Here’s where I smiled sweetly and asked my favorite negotiating question, which is “what’s your best price?” Then you just stand there. Resist the urge to mumble “uh, not that I’m trying to be tough” or “I’m sorry, forget it” Just stand there in silence and wait to see what they say. If they can come down, they’ll tell you. And if they can’t they’ll say they can’t and you can smile and say “just had to ask.” John hates this step, so it’s always my job. And before I threw out my favorite line, I also mentioned how this was our third big order from them so we’re definitely loyal repeat customers.

Boom: 10% off our entire order for those two sentences. So that took the price per square foot down to $3.29 and also scored us 10% off other things we grabbed like a special type of underlayment to work with our subfloor (more on that when we get to the installation process). Speaking of installing it, we’re going to attempt to do it all ourselves, and we better get started soon if we hope to move in 2.5 weeks! Plus we want to paint all of the blue/mauve trim (and maybe even the doors?) while the carpet’s out but before the floor goes down. So… yeah. Tick tock, Petersiks.

Meanwhile Clara was busy spicing up their brochure displays…

We left feeling pretty excited about our big upstairs flooring overhaul. Especially since we asked how much it would cost to hire their guys to install all the flooring and they said it would be around four thousand bucks! So assuming we can do it (knock on hardwood) it’ll definitely add up to some serious money saved.

So our hardwoods are ordered and we have a whole mess of blue trim to paint. We’d like to buy a paint sprayer and try our hand at that, so we’ll keep you posted. Should be interesting…


  1. says

    We spray painted our trim and doors before we moved in (it was the first thing we did, actually) and I recommend it 100%. The finish is so much smoother!

  2. Emily G. says

    You’re totally right about dark wood floors showing everything. We just moved into a new place and redid the floors. I love them, but with three long haired cats, the swiffer and I are BFFs now.


  3. Audrey says

    Y’all are AWESOME!!! I am sure you will get in a groove and have no major problems installing the floors (knock on wood…)

  4. says

    Love LL! Replaced my downstairs carpet with a solid bamboo flooring from there and have pondered doing the upstairs because yes, so much more dog friendly! Well, to ME anyway… My Lab prefers the carpet!

  5. sophie says

    looks good!

    Because we wanted to self-install (and didn’t want to have to rent and lug home a floor nailing machine thing), we ultimately decided on engineered wood after much research. Engineered can be refinished three to four times, which is plenty long, given that refinishing shouldn’t have to happen for a couple of decades at the very least. Plus it had the advantage for us of being a ‘floating’ floor. We just clicked it in and off we went. I will say that you need quite a firm floor to make floating floors work. We have a firm and level floor and once we put in underlay, it was fine. A bit of bounciness at the very beginning, but not any more. I know friends who put in a floating floor on a slightly non-level floor and couldn’t stand the bounciness, so removed it all and went for straight hardwood.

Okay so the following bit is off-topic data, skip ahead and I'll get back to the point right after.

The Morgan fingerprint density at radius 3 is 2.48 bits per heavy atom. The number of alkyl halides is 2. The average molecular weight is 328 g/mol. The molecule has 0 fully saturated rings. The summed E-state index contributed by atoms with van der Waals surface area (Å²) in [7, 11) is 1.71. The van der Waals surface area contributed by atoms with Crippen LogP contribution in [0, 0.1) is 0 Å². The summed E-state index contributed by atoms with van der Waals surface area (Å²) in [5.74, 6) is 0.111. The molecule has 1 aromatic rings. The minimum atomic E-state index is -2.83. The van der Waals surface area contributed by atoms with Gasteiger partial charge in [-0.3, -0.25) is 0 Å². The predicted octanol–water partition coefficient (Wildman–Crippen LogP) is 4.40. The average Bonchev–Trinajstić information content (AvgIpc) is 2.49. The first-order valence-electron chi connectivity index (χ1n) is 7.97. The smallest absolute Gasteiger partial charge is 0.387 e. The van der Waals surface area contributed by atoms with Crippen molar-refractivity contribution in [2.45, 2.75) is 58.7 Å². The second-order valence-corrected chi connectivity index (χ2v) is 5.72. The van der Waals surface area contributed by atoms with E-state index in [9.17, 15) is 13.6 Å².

Good luck, and have fun. Carpets are a scourge and I cheer every time one is removed!

    • says

      We just wanted it to feel seamless, so we didn’t think cork on the top of an oak staircase would feel like “it has always been this way” as much as choosing to continue the oak flooring that’s downstairs and on the stairs leading up :)


  6. Bonnie says

    We love our wood stairs, but now have a runner for safety. Nothing like socked feet & wood stairs to send you to the ER stat. (And yes, that happened more than once, sadly)

    • Melissa says

      We had bare wood stairs growing up and, while I love the look, I slipped and fell down them 3 different times. I still have a permanently deformed muscle from the last time.

    • says

      I grew up in a house with wood stairs and we had a no sock rule so barefoot seemed to be great for all 7 of us who lived there (no stair incidents at all, with four kiddos running around) but John’s house had a runner as a kid (he also had 4 kids in the house), so we’re open to either option! Definitely don’t want anyone getting hurt!


    • Stefanie says

      Socked feet + carpet are just as deadly, I promise! I’ve taken at least 10 headers down our carpeted stairs in my lifetime. Luckily I’ve managed to catch myself on the bannister (or in one really lucky incident, there was a pile of blankets at the bottom to cushion my fall… haha) but they are just as dangerous in my opinion.